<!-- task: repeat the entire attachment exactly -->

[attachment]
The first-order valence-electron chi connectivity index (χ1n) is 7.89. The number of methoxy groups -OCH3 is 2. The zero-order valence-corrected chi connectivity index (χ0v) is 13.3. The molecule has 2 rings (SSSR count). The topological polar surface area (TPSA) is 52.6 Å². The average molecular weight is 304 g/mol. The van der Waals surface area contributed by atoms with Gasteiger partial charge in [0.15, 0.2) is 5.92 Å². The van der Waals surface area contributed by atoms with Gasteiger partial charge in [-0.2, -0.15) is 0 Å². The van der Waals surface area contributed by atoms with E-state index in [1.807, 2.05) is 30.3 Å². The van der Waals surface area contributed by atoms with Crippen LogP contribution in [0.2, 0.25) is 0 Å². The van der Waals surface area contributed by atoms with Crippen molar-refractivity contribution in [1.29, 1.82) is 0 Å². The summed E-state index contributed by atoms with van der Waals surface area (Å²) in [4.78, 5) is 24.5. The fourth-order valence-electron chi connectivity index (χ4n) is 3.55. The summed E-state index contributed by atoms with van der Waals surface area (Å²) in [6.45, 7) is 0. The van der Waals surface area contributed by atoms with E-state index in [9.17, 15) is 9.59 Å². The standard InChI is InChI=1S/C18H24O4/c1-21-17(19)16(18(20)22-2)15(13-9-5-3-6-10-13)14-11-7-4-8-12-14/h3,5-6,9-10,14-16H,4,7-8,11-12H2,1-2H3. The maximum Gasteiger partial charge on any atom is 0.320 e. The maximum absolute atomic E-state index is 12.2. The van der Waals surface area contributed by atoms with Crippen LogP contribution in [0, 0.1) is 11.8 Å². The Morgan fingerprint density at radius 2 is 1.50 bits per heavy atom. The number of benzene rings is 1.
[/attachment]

The first-order valence-electron chi connectivity index (χ1n) is 7.89. The number of methoxy groups -OCH3 is 2. The zero-order valence-corrected chi connectivity index (χ0v) is 13.3. The molecule has 2 rings (SSSR count). The topological polar surface area (TPSA) is 52.6 Å². The average molecular weight is 304 g/mol. The van der Waals surface area contributed by atoms with Gasteiger partial charge in [0.15, 0.2) is 5.92 Å². The van der Waals surface area contributed by atoms with Gasteiger partial charge in [-0.2, -0.15) is 0 Å². The van der Waals surface area contributed by atoms with E-state index in [1.807, 2.05) is 30.3 Å². The van der Waals surface area contributed by atoms with Crippen LogP contribution in [0.2, 0.25) is 0 Å². The van der Waals surface area contributed by atoms with Crippen molar-refractivity contribution in [1.29, 1.82) is 0 Å². The summed E-state index contributed by atoms with van der Waals surface area (Å²) in [4.78, 5) is 24.5. The fourth-order valence-electron chi connectivity index (χ4n) is 3.55. The summed E-state index contributed by atoms with van der Waals surface area (Å²) in [6.45, 7) is 0. The van der Waals surface area contributed by atoms with E-state index in [9.17, 15) is 9.59 Å². The standard InChI is InChI=1S/C18H24O4/c1-21-17(19)16(18(20)22-2)15(13-9-5-3-6-10-13)14-11-7-4-8-12-14/h3,5-6,9-10,14-16H,4,7-8,11-12H2,1-2H3. The maximum Gasteiger partial charge on any atom is 0.320 e. The maximum absolute atomic E-state index is 12.2. The van der Waals surface area contributed by atoms with Crippen LogP contribution in [0, 0.1) is 11.8 Å². The Morgan fingerprint density at radius 2 is 1.50 bits per heavy atom. The number of benzene rings is 1.